The crowd went wild when English folk rock band Mumford and Sons took the stage Saturday night for its well-anticipated Gentlemen of the Road Stopover Tour.
Frontman Marcus Mumford told the thousands in the audience: “We came here for a party train, Ohio.”
The band followed the Old Crow Medicine Show, which worked the crowd into a frenzy with banjo, fiddle, horn and steel guitar play. With Marcus Mumford on stage, Old Crow led a singalong to its hit song “Wagon Wheel.”
Mumford and Sons member Winston Marshall called Troy beautiful, and thanked the audience for turning out.
“We are really grateful you are here with us,” he said to the crowd. The band then drove the crowd wild with its performance of “I Will Wait,” with many singing along in the audience.
For three days the Miami County city of about 25,000 residents was at the center of the music universe, drawing an estimated 40,000 people to the Gentlemen of the Road Stopover shows and downtown street affair. Mumford and Sons was the headliner to nearly a dozen musical national acts, also including Edward Sharpe & The Magnetic Zero and Half Moon Run.
About 20 regional and local bands also performed on stages set up on Market and Main streets. Musicians, who were not only confined to stages, played the sidewalks, bars and restaurants throughout the festival. Troy was one selected as one of five stops on the national tour.
Looking toward the future
Karin Manovich, executive director of Troy Main Street Inc., hopes the momentum the sparked by the festival will continue.
“It has been so enormous and epic and so different from anything that has been in Troy in some years,” Manovich said.
She said people will talk about the weekend for years to come. The excitement it generated has been compared to when Elvis played Troy in 1956.
“In the euphoria” of the event, business owners expressed a desire to host another music event, Manovich said. “That’s something we can look at in the future.”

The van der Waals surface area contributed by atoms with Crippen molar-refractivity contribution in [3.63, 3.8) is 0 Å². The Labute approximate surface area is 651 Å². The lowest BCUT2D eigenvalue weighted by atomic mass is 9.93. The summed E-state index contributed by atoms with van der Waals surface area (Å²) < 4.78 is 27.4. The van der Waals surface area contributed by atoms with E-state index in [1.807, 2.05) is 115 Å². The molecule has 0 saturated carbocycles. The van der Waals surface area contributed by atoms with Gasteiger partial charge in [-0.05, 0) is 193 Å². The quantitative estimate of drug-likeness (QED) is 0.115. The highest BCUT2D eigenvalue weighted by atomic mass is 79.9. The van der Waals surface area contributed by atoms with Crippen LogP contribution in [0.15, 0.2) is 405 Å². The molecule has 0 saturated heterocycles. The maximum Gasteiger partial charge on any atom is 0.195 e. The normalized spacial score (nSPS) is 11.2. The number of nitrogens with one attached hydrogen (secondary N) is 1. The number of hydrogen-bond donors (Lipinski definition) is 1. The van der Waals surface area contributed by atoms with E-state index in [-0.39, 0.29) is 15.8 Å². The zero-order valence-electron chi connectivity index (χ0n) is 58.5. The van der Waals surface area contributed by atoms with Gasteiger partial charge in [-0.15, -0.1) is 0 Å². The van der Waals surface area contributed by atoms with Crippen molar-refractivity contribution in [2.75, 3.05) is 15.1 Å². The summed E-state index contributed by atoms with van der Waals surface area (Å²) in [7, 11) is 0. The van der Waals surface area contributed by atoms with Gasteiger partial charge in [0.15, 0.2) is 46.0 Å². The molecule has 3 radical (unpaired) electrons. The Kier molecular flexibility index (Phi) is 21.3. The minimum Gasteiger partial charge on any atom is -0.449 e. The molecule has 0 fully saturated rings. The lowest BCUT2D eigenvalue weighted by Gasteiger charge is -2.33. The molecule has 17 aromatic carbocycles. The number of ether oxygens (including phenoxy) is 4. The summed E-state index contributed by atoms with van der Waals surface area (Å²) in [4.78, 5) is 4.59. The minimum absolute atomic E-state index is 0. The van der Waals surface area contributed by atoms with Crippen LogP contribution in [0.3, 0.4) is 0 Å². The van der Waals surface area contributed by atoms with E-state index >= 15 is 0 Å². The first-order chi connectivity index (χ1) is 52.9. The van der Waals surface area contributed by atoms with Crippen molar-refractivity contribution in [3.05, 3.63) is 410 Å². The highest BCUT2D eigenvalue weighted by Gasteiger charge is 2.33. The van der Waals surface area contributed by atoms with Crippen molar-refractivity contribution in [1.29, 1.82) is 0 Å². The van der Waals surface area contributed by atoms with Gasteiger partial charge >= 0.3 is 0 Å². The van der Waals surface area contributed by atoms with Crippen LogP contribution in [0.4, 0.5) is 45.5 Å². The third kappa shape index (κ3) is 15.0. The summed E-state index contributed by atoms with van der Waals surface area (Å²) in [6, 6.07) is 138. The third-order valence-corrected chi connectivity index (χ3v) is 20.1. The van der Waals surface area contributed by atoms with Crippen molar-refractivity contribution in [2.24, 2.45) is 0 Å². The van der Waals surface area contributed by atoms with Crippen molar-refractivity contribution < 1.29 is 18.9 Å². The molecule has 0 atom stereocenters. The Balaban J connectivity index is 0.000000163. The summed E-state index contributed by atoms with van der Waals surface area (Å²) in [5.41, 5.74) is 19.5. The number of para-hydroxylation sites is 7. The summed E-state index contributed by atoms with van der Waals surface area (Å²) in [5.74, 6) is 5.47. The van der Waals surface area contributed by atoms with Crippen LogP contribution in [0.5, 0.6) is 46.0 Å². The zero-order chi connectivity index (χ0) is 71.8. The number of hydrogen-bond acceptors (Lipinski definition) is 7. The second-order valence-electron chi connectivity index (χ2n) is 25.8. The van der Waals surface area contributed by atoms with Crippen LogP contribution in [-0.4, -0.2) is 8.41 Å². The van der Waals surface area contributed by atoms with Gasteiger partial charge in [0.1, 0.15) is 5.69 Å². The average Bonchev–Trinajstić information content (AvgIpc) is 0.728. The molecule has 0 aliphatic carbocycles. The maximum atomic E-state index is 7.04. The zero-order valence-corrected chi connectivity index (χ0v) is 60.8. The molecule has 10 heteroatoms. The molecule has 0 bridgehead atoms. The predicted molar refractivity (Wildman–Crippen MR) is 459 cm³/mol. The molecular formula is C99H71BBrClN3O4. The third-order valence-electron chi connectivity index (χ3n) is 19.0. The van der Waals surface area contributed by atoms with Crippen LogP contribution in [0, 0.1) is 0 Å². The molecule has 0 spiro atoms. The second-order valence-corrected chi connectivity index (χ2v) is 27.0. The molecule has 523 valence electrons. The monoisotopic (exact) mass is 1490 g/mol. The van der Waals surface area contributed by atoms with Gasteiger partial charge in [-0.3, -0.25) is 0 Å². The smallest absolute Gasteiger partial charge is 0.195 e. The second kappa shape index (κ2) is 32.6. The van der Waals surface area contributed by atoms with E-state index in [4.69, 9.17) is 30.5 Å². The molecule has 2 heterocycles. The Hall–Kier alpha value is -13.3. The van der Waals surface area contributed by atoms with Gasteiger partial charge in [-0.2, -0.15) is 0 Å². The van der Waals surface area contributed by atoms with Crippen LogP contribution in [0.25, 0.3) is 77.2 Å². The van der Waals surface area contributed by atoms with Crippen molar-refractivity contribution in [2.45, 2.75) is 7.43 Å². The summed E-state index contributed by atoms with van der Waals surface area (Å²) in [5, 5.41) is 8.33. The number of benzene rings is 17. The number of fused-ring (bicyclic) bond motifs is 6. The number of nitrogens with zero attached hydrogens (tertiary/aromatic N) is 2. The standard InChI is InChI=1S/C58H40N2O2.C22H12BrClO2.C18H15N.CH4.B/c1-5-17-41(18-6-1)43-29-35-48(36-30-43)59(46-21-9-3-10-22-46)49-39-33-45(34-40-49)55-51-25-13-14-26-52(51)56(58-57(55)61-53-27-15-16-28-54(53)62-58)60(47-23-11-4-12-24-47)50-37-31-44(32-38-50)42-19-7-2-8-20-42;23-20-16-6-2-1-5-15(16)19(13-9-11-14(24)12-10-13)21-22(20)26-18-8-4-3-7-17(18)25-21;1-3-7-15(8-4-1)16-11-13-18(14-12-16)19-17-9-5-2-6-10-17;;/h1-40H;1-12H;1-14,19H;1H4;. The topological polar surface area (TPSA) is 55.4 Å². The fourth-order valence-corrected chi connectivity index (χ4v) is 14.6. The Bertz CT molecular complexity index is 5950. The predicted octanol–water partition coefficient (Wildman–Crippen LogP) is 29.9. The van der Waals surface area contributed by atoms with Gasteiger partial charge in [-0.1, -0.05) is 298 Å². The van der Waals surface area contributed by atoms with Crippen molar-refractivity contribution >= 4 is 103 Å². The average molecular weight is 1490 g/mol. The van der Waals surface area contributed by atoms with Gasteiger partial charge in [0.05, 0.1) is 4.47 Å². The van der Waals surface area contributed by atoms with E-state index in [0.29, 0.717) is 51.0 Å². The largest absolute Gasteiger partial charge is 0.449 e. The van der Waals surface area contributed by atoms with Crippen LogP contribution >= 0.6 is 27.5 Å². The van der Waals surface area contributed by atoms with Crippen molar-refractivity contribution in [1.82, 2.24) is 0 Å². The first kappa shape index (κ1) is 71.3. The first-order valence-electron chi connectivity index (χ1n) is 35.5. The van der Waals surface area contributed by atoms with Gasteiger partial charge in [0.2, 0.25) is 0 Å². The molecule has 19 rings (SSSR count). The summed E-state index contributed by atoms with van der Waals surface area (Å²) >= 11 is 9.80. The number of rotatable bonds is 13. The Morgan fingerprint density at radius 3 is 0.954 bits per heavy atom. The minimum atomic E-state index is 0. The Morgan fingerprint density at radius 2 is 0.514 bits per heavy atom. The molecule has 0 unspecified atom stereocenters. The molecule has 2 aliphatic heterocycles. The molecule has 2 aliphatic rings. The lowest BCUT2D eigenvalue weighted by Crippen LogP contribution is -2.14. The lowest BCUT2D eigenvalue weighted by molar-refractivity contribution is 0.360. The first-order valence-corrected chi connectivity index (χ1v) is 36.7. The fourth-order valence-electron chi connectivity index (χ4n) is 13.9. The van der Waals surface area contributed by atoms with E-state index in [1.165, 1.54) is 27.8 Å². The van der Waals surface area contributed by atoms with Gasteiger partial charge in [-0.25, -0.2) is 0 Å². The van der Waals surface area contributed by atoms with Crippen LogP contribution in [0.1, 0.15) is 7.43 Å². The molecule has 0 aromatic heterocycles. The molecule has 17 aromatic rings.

People from 48 states and six countries attended
Troy Main Street President Patty Rose, the co-owner of Fitness Institute of Troy, The Art Vault Gallery and Leaf and Vine Bar, opened the Mumford Sundries store to cater to visiting music fans.
Rose called Mumford fans “absolutely charming.” “It is 92 degrees, 95 percent humidity and there is nobody grumpy,” she said. “Everyone is smiling and thanking and (saying) ‘love your place.’ ”
Her bar was packed from the time it opened at 10 a.m. Friday to its closing at 2 a.m. There was a line at the front door when Rose arrived at 9:30 a.m. Saturday.
“That’s an all-time first,” she said with a laugh. “All the businesses are aglow in all of this.”
Law enforcement officials reported few problems. Several dozen people were treated for dehydration and mostly similar afflictions.
Like other downtown business owners, Rose said visitors have told her they plan to come back to Troy.
“Any town wants to be a destination and we have created that in maybe one of the biggest ways you can go about doing it,” she said.
Troy on the map
Erin Paulson of Washington Twp. was embarrassed that she had never visited Troy before the stopover tour.
It is cute and quaint. I love the little shops. They still have the “mom and pop” feel,” she said. “They are like a northern Oakwood and no one gives them that credit.”
Many festivalgoers said they especially like that Mumford and Sons typically selects small towns to host its stopover tours.
“(It is) exposing everyone to local culture, local food and everything,” said Megan Freer of St. Louis. “It is really cool to invade a small town and be a part of all of this. It is really, really amazing.” The Troy festival was Freer’s second Gentlemen of the Road; last year she went to the Dixon, Ill., stopover.
Shannon Evans of Chicago and boyfriend Eric Green of Cincinnati — both originally from the Dayton area — said they were impressed by how well the event was organized and the buy-in of Troy businesses.
“I like how all the local shops have kind of gotten the mustaches and different signs. We felt really welcome here,” Evans said. Mustaches are a part of the Gentlemen of the Road Stopover Tour theme.
“It is something special for the small towns,” Green said. “It probably brought a lot of business to it.”
Jack Carter, a volunteer for the Troy Historical Society, said he spoke with a man from New York who had gone to three prior stopover tours and had seen Mumford and Sons in concert 20 times.
“He said this is the best of the four he has visited,” Carter said. “This really puts Troy on the map as a hometown local with a really awesome history and beautiful downtown buildings. It is a great family environment here.”
Rickelle and Shane Kallenberger from Bloomington, Ind.,were among 10,000 people who camped out near the stadium during the festival. Besides losing their car keys — Rickelle’s parents drove in a spare pair from Indiana — the couple said they had a great time in Troy.
“They definitely went all out for this,” Shane Kallenberger said of Troy. “It is cool to see.”